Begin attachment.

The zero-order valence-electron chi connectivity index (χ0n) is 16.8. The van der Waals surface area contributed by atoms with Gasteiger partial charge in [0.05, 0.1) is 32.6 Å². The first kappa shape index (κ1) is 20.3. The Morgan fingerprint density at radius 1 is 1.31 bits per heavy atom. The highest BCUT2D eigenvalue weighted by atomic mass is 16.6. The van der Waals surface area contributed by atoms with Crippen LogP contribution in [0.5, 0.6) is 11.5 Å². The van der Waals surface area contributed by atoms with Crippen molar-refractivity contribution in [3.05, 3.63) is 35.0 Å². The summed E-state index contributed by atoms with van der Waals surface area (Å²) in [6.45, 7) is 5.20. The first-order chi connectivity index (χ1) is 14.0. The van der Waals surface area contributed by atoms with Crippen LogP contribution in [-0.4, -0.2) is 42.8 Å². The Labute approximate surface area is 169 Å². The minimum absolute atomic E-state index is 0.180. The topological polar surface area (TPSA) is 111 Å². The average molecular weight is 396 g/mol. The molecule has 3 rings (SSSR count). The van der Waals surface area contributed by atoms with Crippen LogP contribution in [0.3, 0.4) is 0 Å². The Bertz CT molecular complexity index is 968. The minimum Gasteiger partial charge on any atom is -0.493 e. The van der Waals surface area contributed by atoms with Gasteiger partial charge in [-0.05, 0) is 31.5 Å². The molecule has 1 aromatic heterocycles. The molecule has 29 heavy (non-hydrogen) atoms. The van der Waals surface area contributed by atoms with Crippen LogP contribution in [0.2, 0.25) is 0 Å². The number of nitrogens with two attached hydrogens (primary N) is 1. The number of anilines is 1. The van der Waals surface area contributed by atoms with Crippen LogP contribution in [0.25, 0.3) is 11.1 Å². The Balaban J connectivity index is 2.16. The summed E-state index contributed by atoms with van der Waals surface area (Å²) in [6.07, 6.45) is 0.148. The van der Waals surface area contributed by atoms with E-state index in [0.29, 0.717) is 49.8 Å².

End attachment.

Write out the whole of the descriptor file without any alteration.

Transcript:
The zero-order valence-electron chi connectivity index (χ0n) is 16.8. The van der Waals surface area contributed by atoms with Gasteiger partial charge in [0.05, 0.1) is 32.6 Å². The first kappa shape index (κ1) is 20.3. The Morgan fingerprint density at radius 1 is 1.31 bits per heavy atom. The highest BCUT2D eigenvalue weighted by atomic mass is 16.6. The van der Waals surface area contributed by atoms with Crippen LogP contribution in [0.5, 0.6) is 11.5 Å². The van der Waals surface area contributed by atoms with Crippen molar-refractivity contribution in [3.05, 3.63) is 35.0 Å². The summed E-state index contributed by atoms with van der Waals surface area (Å²) in [6.45, 7) is 5.20. The first-order chi connectivity index (χ1) is 14.0. The van der Waals surface area contributed by atoms with Crippen LogP contribution in [-0.4, -0.2) is 42.8 Å². The Labute approximate surface area is 169 Å². The minimum absolute atomic E-state index is 0.180. The topological polar surface area (TPSA) is 111 Å². The average molecular weight is 396 g/mol. The molecule has 3 rings (SSSR count). The van der Waals surface area contributed by atoms with Crippen LogP contribution in [0.3, 0.4) is 0 Å². The Bertz CT molecular complexity index is 968. The minimum Gasteiger partial charge on any atom is -0.493 e. The van der Waals surface area contributed by atoms with Gasteiger partial charge in [-0.05, 0) is 31.5 Å². The molecule has 1 aromatic heterocycles. The molecule has 29 heavy (non-hydrogen) atoms. The van der Waals surface area contributed by atoms with Crippen LogP contribution in [0.2, 0.25) is 0 Å². The number of nitrogens with two attached hydrogens (primary N) is 1. The number of anilines is 1. The van der Waals surface area contributed by atoms with Crippen LogP contribution in [0.25, 0.3) is 11.1 Å². The Balaban J connectivity index is 2.16. The summed E-state index contributed by atoms with van der Waals surface area (Å²) in [6.07, 6.45) is 0.148. The van der Waals surface area contributed by atoms with E-state index in [0.29, 0.717) is 49.8 Å².